That, however, was where all the goodness was clubbed over the head, violently stuffed into the trunk of an un-marked vehicle and driven off, never to be seen again.

For those not in the know, the plot tends to centre around one Richard Dreyfuss – played by Roy Neary – who witnesses alien ships flying past his home town and is subsequently driven mad by a psychic message of some kind that draws him and a bunch of other people to a certain place in the United States. There is also a side-plot involving a scientist named Claude Lacome – played by Francois Truffaut – who is trying to work out a way to communicate with said alien ships. Promising enough, and yet that promise wasn’t enough.

Shocking Dialogue Scenes

The movie fell apart after a very promising opening sequence. The problem: The dialogue.

The dialogue in Close Encounters is a mess in terms of its delivery. It almost doesn’t make sense. It’s a Spielberg movie and the problem lies in the directing, of all things.

The thing is, I cannot really tell you how good the script was because – I kid you not – for roughly forty per cent of the film I could not for the life of me work out what anyone was saying. Everyone was talking all at once and the dialogue dissolved into some kind of monotone blur that was as frustrating to listen to as it was incomprehensible. I swear, it’s like Spielberg told the actors, “You know what guys, it really doesn’t matter about your timing. Timing is overrated. You guys just say your lines any which way you like, okay? Seriously, it doesn’t matter whether you understand each other, just talk.”

In many scenes, that is precisely what happens. Characters just dump their dialogue on each other with seemingly no regard for whether they are understood or not. I can understand that in some scenes, like the one where Dreyfuss is muttering to himself and not listening to his wife, that this is necessary. It demonstrates dementia quite effectively. The problem is that, in these scenes, the camera man goes AWOL and forgets to focus on the right places. Sometimes the argument is happening completely off-screen while the camera  focuses on something bland and inconsequential. It’s frustrating when you want to see what is going on and Spielberg has decided that it’s not quite important enough to warrant ignoring his present tangent.

Why the Hell Did He Do That?

Another huge gripe that seems to have been glaringly over-looked is how the reactions of many characters are, at times, either quite confounding or badly executed. There is, for example, a scene in which Dreyfuss breaks down because he is ashamed of his worsening mental condition and he and his son share some kind of weird staring match where the son doesn’t seem to know whether he wants to cry or not. I get that he’s upset because daddy is as crackers as the March Hare, but it feels incredibly poorly realised. The actor seems so indecisive that we end up with a half-done emotional scene that just falls flat.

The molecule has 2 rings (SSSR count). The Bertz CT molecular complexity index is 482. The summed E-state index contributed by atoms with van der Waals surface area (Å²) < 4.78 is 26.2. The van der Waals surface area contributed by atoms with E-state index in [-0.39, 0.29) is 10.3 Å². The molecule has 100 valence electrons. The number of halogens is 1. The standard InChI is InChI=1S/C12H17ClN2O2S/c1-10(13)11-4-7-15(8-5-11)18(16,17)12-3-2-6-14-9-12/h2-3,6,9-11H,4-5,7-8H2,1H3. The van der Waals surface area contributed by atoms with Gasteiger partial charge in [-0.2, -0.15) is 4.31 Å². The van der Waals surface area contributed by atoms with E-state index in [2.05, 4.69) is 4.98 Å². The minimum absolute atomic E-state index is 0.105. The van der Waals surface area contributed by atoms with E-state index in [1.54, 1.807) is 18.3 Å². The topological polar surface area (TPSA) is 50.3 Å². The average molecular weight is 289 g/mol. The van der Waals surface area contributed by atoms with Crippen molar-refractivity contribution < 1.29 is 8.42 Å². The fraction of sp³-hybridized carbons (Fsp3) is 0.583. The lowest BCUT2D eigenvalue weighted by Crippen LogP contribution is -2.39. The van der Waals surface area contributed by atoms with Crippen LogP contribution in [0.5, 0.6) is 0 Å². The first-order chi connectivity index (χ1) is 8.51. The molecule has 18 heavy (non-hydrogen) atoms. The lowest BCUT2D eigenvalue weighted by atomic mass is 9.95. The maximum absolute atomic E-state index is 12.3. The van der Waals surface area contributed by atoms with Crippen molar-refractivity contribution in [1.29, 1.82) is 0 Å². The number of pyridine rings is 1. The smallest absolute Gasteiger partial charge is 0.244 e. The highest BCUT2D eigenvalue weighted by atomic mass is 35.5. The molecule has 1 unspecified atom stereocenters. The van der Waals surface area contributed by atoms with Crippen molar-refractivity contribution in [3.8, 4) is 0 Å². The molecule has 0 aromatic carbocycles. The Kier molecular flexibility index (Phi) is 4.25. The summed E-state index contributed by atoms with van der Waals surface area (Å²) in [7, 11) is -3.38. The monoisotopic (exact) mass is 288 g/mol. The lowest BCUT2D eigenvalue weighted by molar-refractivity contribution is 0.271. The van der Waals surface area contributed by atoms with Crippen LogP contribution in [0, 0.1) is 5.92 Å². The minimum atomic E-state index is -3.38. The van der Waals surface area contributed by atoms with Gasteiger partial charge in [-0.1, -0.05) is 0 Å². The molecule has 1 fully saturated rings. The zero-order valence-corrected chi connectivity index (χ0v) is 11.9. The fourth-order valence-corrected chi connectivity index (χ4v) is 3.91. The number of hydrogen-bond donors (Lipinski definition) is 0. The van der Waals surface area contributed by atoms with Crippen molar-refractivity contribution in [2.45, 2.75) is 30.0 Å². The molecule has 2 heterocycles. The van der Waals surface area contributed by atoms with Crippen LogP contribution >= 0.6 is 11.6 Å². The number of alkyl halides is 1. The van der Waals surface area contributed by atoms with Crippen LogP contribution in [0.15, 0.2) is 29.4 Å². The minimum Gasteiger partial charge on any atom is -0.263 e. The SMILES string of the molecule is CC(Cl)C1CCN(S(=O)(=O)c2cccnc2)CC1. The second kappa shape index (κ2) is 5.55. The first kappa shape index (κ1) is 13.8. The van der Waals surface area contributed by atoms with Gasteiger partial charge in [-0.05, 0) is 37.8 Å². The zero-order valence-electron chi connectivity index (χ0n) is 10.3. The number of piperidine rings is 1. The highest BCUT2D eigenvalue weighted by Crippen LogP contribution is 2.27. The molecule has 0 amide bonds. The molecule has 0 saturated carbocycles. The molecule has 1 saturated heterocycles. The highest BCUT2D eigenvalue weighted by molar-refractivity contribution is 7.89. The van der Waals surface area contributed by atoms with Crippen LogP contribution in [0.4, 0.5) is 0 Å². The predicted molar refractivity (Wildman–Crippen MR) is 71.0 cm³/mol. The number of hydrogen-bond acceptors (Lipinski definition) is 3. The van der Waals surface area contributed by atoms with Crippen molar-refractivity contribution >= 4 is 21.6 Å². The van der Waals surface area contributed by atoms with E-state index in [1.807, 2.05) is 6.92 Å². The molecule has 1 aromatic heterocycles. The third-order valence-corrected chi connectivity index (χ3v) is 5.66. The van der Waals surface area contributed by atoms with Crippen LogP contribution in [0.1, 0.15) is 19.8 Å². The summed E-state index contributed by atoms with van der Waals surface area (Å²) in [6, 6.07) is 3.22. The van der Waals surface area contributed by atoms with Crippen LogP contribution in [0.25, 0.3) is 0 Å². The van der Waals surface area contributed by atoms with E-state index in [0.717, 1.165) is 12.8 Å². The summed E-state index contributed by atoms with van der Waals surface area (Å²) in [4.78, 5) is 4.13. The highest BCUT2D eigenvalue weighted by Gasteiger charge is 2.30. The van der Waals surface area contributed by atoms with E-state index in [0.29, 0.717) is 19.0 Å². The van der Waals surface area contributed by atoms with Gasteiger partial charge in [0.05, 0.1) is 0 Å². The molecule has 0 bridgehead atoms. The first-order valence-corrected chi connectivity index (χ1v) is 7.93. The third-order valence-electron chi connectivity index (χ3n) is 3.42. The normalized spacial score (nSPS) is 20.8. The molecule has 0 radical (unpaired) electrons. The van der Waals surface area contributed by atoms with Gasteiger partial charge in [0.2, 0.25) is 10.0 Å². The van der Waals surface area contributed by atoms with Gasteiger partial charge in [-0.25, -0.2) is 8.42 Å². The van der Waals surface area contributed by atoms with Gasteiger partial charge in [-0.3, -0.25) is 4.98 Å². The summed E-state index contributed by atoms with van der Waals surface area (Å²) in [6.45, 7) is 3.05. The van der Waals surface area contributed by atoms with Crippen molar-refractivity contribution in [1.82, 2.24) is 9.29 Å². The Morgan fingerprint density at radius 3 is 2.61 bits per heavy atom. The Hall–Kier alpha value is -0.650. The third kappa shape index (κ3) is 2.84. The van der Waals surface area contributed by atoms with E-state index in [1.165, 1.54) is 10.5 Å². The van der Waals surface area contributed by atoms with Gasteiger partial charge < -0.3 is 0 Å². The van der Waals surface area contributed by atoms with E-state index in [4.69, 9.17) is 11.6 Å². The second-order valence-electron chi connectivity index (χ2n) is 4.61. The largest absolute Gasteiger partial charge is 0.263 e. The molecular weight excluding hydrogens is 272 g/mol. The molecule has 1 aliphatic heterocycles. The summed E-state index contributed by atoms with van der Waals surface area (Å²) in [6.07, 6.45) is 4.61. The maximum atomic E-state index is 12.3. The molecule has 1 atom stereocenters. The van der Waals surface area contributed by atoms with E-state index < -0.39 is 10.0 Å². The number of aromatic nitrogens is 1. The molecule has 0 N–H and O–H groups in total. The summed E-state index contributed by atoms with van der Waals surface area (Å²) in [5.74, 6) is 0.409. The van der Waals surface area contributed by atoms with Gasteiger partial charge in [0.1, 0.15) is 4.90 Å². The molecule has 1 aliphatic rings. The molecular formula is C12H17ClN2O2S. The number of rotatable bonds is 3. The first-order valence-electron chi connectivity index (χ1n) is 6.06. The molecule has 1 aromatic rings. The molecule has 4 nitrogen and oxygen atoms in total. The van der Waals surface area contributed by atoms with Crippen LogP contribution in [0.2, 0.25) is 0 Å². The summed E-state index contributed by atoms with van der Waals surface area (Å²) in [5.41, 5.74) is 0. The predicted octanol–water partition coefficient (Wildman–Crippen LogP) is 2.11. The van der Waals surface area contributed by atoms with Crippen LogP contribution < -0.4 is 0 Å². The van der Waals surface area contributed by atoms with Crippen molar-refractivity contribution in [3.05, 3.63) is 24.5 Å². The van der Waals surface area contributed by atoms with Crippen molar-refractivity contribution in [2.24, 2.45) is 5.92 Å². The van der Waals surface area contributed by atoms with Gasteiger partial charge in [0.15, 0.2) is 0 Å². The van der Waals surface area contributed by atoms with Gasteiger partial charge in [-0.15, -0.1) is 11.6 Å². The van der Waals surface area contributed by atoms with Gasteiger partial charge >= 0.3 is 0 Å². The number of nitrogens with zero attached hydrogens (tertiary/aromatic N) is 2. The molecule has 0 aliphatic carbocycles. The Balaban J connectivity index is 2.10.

In another scene, a nomad in the Gobi desert sees a whole cohort of vehicles drive and fly past him and he starts cheering for no apparent reason. Does anyone in the world do that? He’s a bloody nomad in the Gobi desert who has arguably never seen a car in his bloody life. He’s not going to cheer. What is he going to cheer for? Come on, Steven, you’ve done better than that.

Bad Explanation

My final big problem is that, for a movie about some pretty complicated stuff, there’s barely any effort to explain things. For example, Lacome gets the idea to communicate with the aliens via a sequence of musical notes that he discovers because a crowd of people in India are chanting it. Okay, fine, so alien ships pass over and suddenly everyone wants to be in the Soweto gospel choir… Does that mean that whatever idiotic nonsense drools out of their mouths is some kind of message to send to the mother-ship? For goodness sake, I’ve suspended my disbelief to allow for a genetically altered super-spider-human before, and even to me that whole situation seems a bit stretched.

Why would Lacome reach that conclusion? What process is there that brings him to this realisation? For a concept that is pretty central to the film, there’s no explanation or demonstration as to how he reaches this revelation at all. The movie cuts away from that moment rather abruptly and when we re-join Lacome he’s already worked it out. Call me a slow-minded buffoon, but I’d like to know how it is that this scientist connected the dots and how his hand-signals that accompany it have anything to do with the sequence of notes. I want to know why it is that the aliens respond to those notes and why it is (spoiler alert) that they seem to be so readily predisposed towards light and music displays. Without the explanation everything just feels random and nonsensical and there’s nothing connecting it all together logically.